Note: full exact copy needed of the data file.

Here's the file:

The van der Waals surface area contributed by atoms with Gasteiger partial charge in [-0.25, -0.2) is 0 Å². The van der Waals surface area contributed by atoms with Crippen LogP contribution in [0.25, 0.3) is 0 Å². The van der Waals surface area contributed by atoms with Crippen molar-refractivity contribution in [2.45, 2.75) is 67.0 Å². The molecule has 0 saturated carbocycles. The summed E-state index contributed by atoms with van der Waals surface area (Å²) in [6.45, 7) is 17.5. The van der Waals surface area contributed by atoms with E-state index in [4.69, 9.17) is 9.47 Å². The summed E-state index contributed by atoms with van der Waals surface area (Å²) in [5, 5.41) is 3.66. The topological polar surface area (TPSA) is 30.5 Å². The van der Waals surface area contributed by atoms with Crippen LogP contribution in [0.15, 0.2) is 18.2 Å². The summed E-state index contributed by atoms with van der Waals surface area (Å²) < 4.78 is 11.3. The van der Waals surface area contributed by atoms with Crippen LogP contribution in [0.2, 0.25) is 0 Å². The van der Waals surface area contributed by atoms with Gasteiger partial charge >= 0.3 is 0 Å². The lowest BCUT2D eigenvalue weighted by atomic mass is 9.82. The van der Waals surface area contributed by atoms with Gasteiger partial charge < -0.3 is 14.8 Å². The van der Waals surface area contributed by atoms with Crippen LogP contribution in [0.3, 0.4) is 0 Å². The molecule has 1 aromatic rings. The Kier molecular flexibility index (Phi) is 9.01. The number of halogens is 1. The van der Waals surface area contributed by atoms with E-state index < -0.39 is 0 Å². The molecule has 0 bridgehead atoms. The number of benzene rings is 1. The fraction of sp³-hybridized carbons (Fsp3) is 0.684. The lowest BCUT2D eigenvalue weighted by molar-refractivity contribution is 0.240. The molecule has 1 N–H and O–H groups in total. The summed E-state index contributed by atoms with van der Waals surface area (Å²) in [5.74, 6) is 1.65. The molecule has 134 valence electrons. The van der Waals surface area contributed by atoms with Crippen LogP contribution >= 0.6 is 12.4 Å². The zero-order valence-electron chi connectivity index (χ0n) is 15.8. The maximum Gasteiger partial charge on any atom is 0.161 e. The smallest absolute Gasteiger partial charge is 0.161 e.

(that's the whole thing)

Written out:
The van der Waals surface area contributed by atoms with Gasteiger partial charge in [-0.25, -0.2) is 0 Å². The van der Waals surface area contributed by atoms with Crippen LogP contribution in [0.25, 0.3) is 0 Å². The van der Waals surface area contributed by atoms with Crippen molar-refractivity contribution in [2.45, 2.75) is 67.0 Å². The molecule has 0 saturated carbocycles. The summed E-state index contributed by atoms with van der Waals surface area (Å²) in [6.45, 7) is 17.5. The van der Waals surface area contributed by atoms with E-state index in [4.69, 9.17) is 9.47 Å². The summed E-state index contributed by atoms with van der Waals surface area (Å²) in [5, 5.41) is 3.66. The topological polar surface area (TPSA) is 30.5 Å². The van der Waals surface area contributed by atoms with Crippen LogP contribution in [0.15, 0.2) is 18.2 Å². The summed E-state index contributed by atoms with van der Waals surface area (Å²) < 4.78 is 11.3. The van der Waals surface area contributed by atoms with Crippen LogP contribution in [0.2, 0.25) is 0 Å². The van der Waals surface area contributed by atoms with Gasteiger partial charge >= 0.3 is 0 Å². The lowest BCUT2D eigenvalue weighted by atomic mass is 9.82. The van der Waals surface area contributed by atoms with Gasteiger partial charge < -0.3 is 14.8 Å². The van der Waals surface area contributed by atoms with Crippen LogP contribution in [0.3, 0.4) is 0 Å². The molecule has 1 aromatic rings. The Kier molecular flexibility index (Phi) is 9.01. The number of halogens is 1. The van der Waals surface area contributed by atoms with E-state index < -0.39 is 0 Å². The molecule has 0 bridgehead atoms. The number of benzene rings is 1. The fraction of sp³-hybridized carbons (Fsp3) is 0.684. The lowest BCUT2D eigenvalue weighted by molar-refractivity contribution is 0.240. The molecule has 1 N–H and O–H groups in total. The summed E-state index contributed by atoms with van der Waals surface area (Å²) in [5.74, 6) is 1.65. The molecule has 134 valence electrons. The van der Waals surface area contributed by atoms with Crippen LogP contribution >= 0.6 is 12.4 Å². The zero-order valence-electron chi connectivity index (χ0n) is 15.8. The maximum Gasteiger partial charge on any atom is 0.161 e. The smallest absolute Gasteiger partial charge is 0.161 e.